only search

About Margaret Owen

Margaret Owen is the Director of Widows for Peace through Democracy. She is the Patron of Peace in Kurdistan, a UK barrister and an international women’s human rights activist. Follow her on twitter @electionmargie

Articles by Margaret Owen

This week’s front page editor


Francesc Badia i Dalmases is Editor and Director of democraciaAbierta.

Constitutional conventions: best practice

"To demand peace is not a crime": Turkish academics on trial

President Erdoğan's attack on academics and freedom of speech calls into question whether Turkey will ever comply with the Copenhagen Criteria which govern EU accession.  But does Turkey care?

UN CSW: the way to empower women is to use CEDAW Article 5, not the CSW

The most effective international mechanism to promote gender equality and women’s empowerment is not the cumbersome UN CSW, it’s CEDAW, and it’s time to use it to make governments accountable.

Conflict widows: agents of change and peacebuilding

The rise of religious fundamentalism and conflict is diminishing widows to the status of a chattel. Their key role as sole supporters of families must be prioritised in negotiations for conflict prevention and resolution.

UK: indifference to ending discrimination against women

More than 30 years years after the British Government signed up to the Convention to Eliminate all Forms of Discrimination against Women the CEDAW Committee responsible for monitoring its implementation has censured the UK for its poor record, and failure to mitigate the impact of austerity measures on women.

CSW: will there be an Agreed Conclusion to the CSW this year?

As the CSW enters its final week, the political agendas of different countries are reflected in the deep divisions over how to prevent and eliminate violence against women and girls. Furious arguments are going on over the use of language: 'harmful practices' or 'traditional harmful practises', 'girl' or 'child'? 

CSW: the gulf between the UN and civil society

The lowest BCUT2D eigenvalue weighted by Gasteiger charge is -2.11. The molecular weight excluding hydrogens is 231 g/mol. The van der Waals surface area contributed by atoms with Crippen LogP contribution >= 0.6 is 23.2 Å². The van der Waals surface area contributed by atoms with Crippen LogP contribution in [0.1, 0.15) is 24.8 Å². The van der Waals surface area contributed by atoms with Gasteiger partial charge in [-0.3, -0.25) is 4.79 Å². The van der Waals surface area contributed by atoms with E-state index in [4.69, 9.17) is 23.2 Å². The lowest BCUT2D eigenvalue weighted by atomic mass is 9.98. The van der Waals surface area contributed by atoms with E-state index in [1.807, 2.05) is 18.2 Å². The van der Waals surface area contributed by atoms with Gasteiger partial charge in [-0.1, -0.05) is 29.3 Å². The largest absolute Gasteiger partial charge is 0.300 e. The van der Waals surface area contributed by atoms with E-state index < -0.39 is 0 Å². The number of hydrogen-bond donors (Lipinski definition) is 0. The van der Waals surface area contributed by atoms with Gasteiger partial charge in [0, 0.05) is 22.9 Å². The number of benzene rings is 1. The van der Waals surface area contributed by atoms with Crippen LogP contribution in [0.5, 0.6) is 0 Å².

We are worlds apart. Separated not just by First Avenue, but by a vast gap in beliefs, philosophy, ideas and hopes. Margaret Owen, director of an NGO, reports on the battle over the text of the Agreed Conclusions at the 57th session of the UN Commission on the Status of Women

The hidden lives of child widows

Child widows, some less than ten years old, face bleak futures as they bear the triple disadvantage of gender, marital status, and being underage. Research is now revealing the hidden lives of these children, and it's time to hold governments to account under international law, argues Margaret Owen

Egypt: from equality of purpose to equality on the ground

"We acted together and we all adhere to the same values: justice, compassion, and unity, and these values are engraved in our souls. It is our unwritten constitution – the ethics inside all of us. Women died with men, and men protected us as women". Nora Rafeh Refa Tahtawy, 23 year old student protestor

Turkey's judgement day: the trial of the Kurds

Margaret Owen, a member of the UK Independent Observer delegation, reports on the KCK trial in Diyarbakir before today's ruling

New York: no place for women in action

In an open letter to the United Nations Secretary General, the European Women's Lobby declares that "The 54th Session of the CSW...represents a step backwards by its failure to offer a new vision and mechanisms for implementation"

Disillusionment, Anger and Protest.

At this Tuesday morning’s NGO consultation we women from the NGOs, attempting to participate in the 54th CSW, finally collectively erupted, en masse

The mother of all widows

So yesterday CSW formally opened and we NGOs, thousands of us,queue, crowd, jostle to get a seat either in the gallery of Conference Room A where the delegates are or to watch on the big screen the proceedings from Conference Room B. Although we are there by 9 am nothing gets going until after 10. Delegates are warned that colour blindness will not be accepted as an excuse if they ignore the orange light which tells them they have 30 seconds to stop speaking. Speakers for a group of countries have 10 minutes; mere single nations only 5...

Widowhood: invisible for how much longer?

Margaret Owen has been trying to get the CSW to address the poverty of widows for 12 years. This is her last attempt. She describes going from despair to growling with anger to hope - all in a day

CSW and the Brief History of One Word......

After eight days  and evenings of effort, meetings, draftings, lobbying, talking, to all and sundry (Senior UN officials, government, NGOs) at the 53rd Session of the CSW and a fortune spent on getting to New York and paying for our incredibly overpriced hotel beds ( as the £ dived)  in order to get WIDOWS and WIDOWHOOD at least referenced in the Agreed Conclusions on the priority theme " Equal Sharing of Responsibilities between women and men, including care-giving in the context of HIV/AIDS", today I am gob smacked by our defeat. 

Fighting for the very poorest of the poor

Now in Washington DC, am trying to recover from last week's circus at the UN.. Rethinking surviving that first week of the 53rd session of the UN CSW, I have changed my mind. I am now, for probably the first time in the 11 years since I've been coming to New York, glad I made it there.

Syndicate content